These are troubled times. People should be able to protect their home and family. That being said, a street sweeper is a little excessive. A handgun seems like ample protection until the police arrive. Automatic rifles — or “choppers” as they are lovingly referred to by rappers like Rick Ross — are nothing less than weapons of urban warfare. Have you ever heard of any hunter mowing down deer with an AK-47?

I don’t think this is what the Founding Fathers intended. The Second Amendment was written as a protection against tyranny. This is pretty clear. But when Jefferson wrote “The strongest reason for people to retain the right to keep and bear arms is a last resort to protect themselves against tyranny in government,” I doubt he envisioned that government having fighter jets, tomahawk missiles, and nuclear warheads. A well-regulated militia? Please. Not in 2016. You’ll be the new occupant of the empty bunk across the aisle from me, on charges of conspiracy to overthrow the government.

I know there are certain voices clamoring for all firearms to be banned and others who think the status quo is just fine. The logical course of action is probably the middle road, somewhere between these two extremes. It’s interesting that human evolution is being outpaced by technology, even lapped by it. For all our stem cell research, Mars probes, and advancements in artificial intelligence, we are still a small, covetous race that wars over religion, murders over tennis shoes, and uses skin color as a basis for hate.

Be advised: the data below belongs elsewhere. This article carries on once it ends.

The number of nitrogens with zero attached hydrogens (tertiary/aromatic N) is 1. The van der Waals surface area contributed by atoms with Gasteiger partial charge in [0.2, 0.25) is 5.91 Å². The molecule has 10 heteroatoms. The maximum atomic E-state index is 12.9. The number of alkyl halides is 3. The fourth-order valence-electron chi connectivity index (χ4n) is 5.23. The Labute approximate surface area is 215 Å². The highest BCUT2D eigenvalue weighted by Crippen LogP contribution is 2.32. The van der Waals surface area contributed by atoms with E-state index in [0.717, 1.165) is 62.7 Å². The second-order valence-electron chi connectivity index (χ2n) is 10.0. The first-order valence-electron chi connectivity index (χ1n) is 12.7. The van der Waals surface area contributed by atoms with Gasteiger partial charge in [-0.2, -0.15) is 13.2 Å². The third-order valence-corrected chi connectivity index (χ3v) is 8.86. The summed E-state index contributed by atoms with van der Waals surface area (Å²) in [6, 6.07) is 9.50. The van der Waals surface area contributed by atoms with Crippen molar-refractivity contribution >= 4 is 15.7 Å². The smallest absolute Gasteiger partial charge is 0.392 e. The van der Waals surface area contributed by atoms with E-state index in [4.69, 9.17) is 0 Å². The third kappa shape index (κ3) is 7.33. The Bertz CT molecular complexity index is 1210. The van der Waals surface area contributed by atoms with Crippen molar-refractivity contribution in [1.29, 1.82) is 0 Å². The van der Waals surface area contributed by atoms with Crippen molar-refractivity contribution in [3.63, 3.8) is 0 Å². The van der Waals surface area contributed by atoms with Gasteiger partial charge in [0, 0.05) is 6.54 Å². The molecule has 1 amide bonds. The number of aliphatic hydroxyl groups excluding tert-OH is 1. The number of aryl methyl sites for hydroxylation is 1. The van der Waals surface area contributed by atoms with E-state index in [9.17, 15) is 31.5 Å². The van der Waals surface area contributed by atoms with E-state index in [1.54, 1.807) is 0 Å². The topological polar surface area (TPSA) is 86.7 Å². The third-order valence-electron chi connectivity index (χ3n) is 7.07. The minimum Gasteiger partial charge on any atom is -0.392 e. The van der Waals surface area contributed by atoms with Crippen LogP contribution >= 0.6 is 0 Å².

Maybe the answer lies not so much in banning firearms, but in molding future generations too humane to use them.

Divine intervention

I think I had been up for four days when I robbed the second gas station. But it could have been five days or even six. I don’t know. Days run together when they’re not separated by sleep. Armed robbery was a new low, even for me, but then so was crack cocaine. In the six months following my first hit from a crack pipe, I’d lost everything — my car, my job, my girl, my family. I couldn’t stand the weak thing I had become and by then, I was ready to die. My plan was simple: rob and get high until the police got behind me, then blow my brains out.

Although cocaine is not classified as a hallucinogenic, sleep deprivation most definitely is. And as I was exiting that gas station, I was seeing and hearing all sorts of things – police search lights, sirens, footsteps, voices… I hopped into a stolen car and sped away, zigzagging my way through neighborhood streets and charting a course for the nearest dope hole.